With its world-class ski resorts and incredible powder, the village of Niseko on the Japanese island of Hokkaido gets a lot of attention in the winter. But northern Japan is a great destination year-round, and the area’s snow-capped peaks aren’t the only reason to venture to this end of the Japanese archipelago. To get the scoop on all kinds of adventures waiting for you in the land of the rising sun, check out “100 Experiences in Japan,” a comprehensive guide book recently released by the Japan National Tourism Organization (JNTO). Organized by seven passion points, including the outdoors and nature, it’s the perfect introduction to the country’s unique regions and natural wonders.
Niseko is synonymous with skiing, but if you only travel there in the winter, you’re missing out. In the summer you’ll find a more laid-back atmosphere, fewer crowds, and a wealth of outdoor activities, including mountain biking, river rafting, hiking and more. And Niseko is big on culture, too: Make sure to put a traditional tea ceremony and world-famous soba noodles on your list. Read on for your guide to all that the area has to offer in the summertime.
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What to Do
Finding your way in a foreign country can be tricky, but in Niseko, you’ll always have a guide: Just download the official Niseko app. From transportation info to restaurant and bar guides, the app has everything you need to explore the area. Download it before your trip to access a wealth of local knowledge right at your fingertips.
Niseko is an adventurer’s paradise, with lots of ways to get your adrenaline pumping. Start off with a rafting trip on the Shiribetsu River, one of Japan’s clearest rivers. When the temps start to rise in the spring, all that powder that skiers and snowboarders love turns to meltwater, creating Class III and even Class IV rapids. Head over to Hanazono Niseko Resort to book a guided rafting trip and paddle your way through the waves and whitewater. If you’re looking for a more mellow rafting experience, try visiting later in the summer when there’s less meltwater and the river is a little more tame.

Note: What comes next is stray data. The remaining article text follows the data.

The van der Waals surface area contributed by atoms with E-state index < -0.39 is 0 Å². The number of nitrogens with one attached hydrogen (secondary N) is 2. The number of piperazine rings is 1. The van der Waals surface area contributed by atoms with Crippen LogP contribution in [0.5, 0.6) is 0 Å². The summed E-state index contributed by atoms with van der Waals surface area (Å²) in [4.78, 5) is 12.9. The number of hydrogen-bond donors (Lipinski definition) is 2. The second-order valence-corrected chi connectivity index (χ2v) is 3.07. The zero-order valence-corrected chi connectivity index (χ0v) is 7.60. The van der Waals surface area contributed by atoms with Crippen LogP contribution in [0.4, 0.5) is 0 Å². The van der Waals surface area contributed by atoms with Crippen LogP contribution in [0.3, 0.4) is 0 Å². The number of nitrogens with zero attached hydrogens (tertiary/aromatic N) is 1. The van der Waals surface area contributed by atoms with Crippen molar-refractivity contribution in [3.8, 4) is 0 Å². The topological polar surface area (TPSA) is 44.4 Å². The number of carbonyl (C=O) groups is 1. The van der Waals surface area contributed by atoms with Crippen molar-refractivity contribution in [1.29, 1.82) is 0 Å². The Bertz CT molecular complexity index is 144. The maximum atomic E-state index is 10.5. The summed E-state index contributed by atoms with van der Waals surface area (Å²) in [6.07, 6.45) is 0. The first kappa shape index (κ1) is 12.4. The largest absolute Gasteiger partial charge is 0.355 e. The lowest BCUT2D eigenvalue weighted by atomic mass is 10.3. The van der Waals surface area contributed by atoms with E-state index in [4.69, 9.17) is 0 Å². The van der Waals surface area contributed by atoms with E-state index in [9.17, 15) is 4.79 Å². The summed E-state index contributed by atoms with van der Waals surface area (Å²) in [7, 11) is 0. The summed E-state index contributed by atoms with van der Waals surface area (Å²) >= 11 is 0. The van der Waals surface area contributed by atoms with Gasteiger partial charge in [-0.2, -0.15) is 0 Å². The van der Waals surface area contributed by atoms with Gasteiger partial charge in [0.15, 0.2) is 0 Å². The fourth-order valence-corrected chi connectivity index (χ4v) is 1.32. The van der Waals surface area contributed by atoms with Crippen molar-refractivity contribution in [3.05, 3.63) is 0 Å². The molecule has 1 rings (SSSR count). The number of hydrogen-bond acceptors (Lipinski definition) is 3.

Rivers aren’t the only way to get on the water in Niseko—it’s on an island, after all. Explore the stunning crystal blue waters of the Sea of Japan with a guided kayak or SUP tour from NAC. All of the tours take place in the sheltered bay near Otaru, which is famed for its dazzling water quality and the massive cliffs and colorful tidepools near the shore. Paddling is the best way to get up close to these natural wonders (and get a good workout while you’re at it).
Not looking to paddle? Running, swimming, and biking are also great ways to enjoy Niseko’s surroundings in the summer. Just look at the region’s stacked race calendar: The 2020 Olympic marathon will be held in Sapporo (about three hours away from Niseko by train and car), the Hokkaido Triathlon is returning in August, and the area is home to the Niseko Classic, an elite road bike race that’s part of the UCI Gran Fondo World Series.
While you can’t just waltz into the Olympics, those latter two events are a great way to spice up your trip with some friendly competition. Sign up for the Hokkaido Triathlon (held on Aug. 23) for your chance to swim in the crystal-clear waters of Lake Toya and then bike and run along winding country roads. For a first-time visitor, there’s no better way to explore Niseko’s unique towns and natural landmarks while also pushing your limits. For cyclists, the Niseko Classic is a can’t-miss event. It’s held on June 12-14 and includes a 9.3-mile time trial, a 52.8-mile course, and a 93-mile course. You can also opt for the Niseko Yotei Fun Ride to experience the event at your own pace. Either way, it’s the perfect opportunity to see the picturesque countryside around towering Mt. Yotei. But you don’t have to sign up for a race to experience all this natural beauty: There are plenty of great running and riding routes for a solo trip as well.